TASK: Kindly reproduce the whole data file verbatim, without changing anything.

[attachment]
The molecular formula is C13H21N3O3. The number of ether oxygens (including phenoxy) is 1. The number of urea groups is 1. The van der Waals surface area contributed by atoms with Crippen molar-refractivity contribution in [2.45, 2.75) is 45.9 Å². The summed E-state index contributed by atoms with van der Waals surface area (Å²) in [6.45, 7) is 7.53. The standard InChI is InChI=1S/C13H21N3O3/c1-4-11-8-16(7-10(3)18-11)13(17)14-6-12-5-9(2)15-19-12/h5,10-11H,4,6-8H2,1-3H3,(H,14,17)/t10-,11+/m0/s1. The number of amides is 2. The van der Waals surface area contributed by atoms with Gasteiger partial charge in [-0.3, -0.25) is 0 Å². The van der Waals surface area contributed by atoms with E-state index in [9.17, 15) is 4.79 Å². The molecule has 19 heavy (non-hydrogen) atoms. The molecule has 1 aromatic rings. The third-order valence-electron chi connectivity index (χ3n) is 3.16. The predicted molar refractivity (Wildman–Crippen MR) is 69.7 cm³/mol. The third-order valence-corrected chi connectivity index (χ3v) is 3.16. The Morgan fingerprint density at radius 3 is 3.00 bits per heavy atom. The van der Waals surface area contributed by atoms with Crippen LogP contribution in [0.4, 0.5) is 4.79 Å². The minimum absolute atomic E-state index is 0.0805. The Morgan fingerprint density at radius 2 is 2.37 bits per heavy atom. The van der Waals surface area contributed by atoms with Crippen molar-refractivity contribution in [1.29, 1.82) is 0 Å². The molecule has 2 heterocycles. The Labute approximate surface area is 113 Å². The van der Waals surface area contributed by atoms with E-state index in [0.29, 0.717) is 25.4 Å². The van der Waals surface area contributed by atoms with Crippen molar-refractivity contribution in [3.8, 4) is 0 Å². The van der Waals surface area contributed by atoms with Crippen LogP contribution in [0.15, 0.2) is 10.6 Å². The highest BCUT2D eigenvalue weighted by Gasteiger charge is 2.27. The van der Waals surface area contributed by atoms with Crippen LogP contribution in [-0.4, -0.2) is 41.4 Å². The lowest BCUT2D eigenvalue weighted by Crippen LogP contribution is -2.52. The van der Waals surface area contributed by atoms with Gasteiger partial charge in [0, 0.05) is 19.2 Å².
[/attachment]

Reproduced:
The molecular formula is C13H21N3O3. The number of ether oxygens (including phenoxy) is 1. The number of urea groups is 1. The van der Waals surface area contributed by atoms with Crippen molar-refractivity contribution in [2.45, 2.75) is 45.9 Å². The summed E-state index contributed by atoms with van der Waals surface area (Å²) in [6.45, 7) is 7.53. The standard InChI is InChI=1S/C13H21N3O3/c1-4-11-8-16(7-10(3)18-11)13(17)14-6-12-5-9(2)15-19-12/h5,10-11H,4,6-8H2,1-3H3,(H,14,17)/t10-,11+/m0/s1. The number of amides is 2. The van der Waals surface area contributed by atoms with Gasteiger partial charge in [-0.3, -0.25) is 0 Å². The van der Waals surface area contributed by atoms with E-state index in [9.17, 15) is 4.79 Å². The molecule has 19 heavy (non-hydrogen) atoms. The molecule has 1 aromatic rings. The third-order valence-electron chi connectivity index (χ3n) is 3.16. The predicted molar refractivity (Wildman–Crippen MR) is 69.7 cm³/mol. The third-order valence-corrected chi connectivity index (χ3v) is 3.16. The Morgan fingerprint density at radius 3 is 3.00 bits per heavy atom. The van der Waals surface area contributed by atoms with Crippen LogP contribution in [0.4, 0.5) is 4.79 Å². The minimum absolute atomic E-state index is 0.0805. The Morgan fingerprint density at radius 2 is 2.37 bits per heavy atom. The van der Waals surface area contributed by atoms with Crippen molar-refractivity contribution in [1.29, 1.82) is 0 Å². The molecule has 2 heterocycles. The Labute approximate surface area is 113 Å². The van der Waals surface area contributed by atoms with E-state index in [0.29, 0.717) is 25.4 Å². The van der Waals surface area contributed by atoms with Crippen molar-refractivity contribution in [3.8, 4) is 0 Å². The van der Waals surface area contributed by atoms with Crippen LogP contribution in [0.15, 0.2) is 10.6 Å². The highest BCUT2D eigenvalue weighted by Gasteiger charge is 2.27. The van der Waals surface area contributed by atoms with Crippen LogP contribution in [-0.4, -0.2) is 41.4 Å². The lowest BCUT2D eigenvalue weighted by Crippen LogP contribution is -2.52. The van der Waals surface area contributed by atoms with Gasteiger partial charge in [0, 0.05) is 19.2 Å².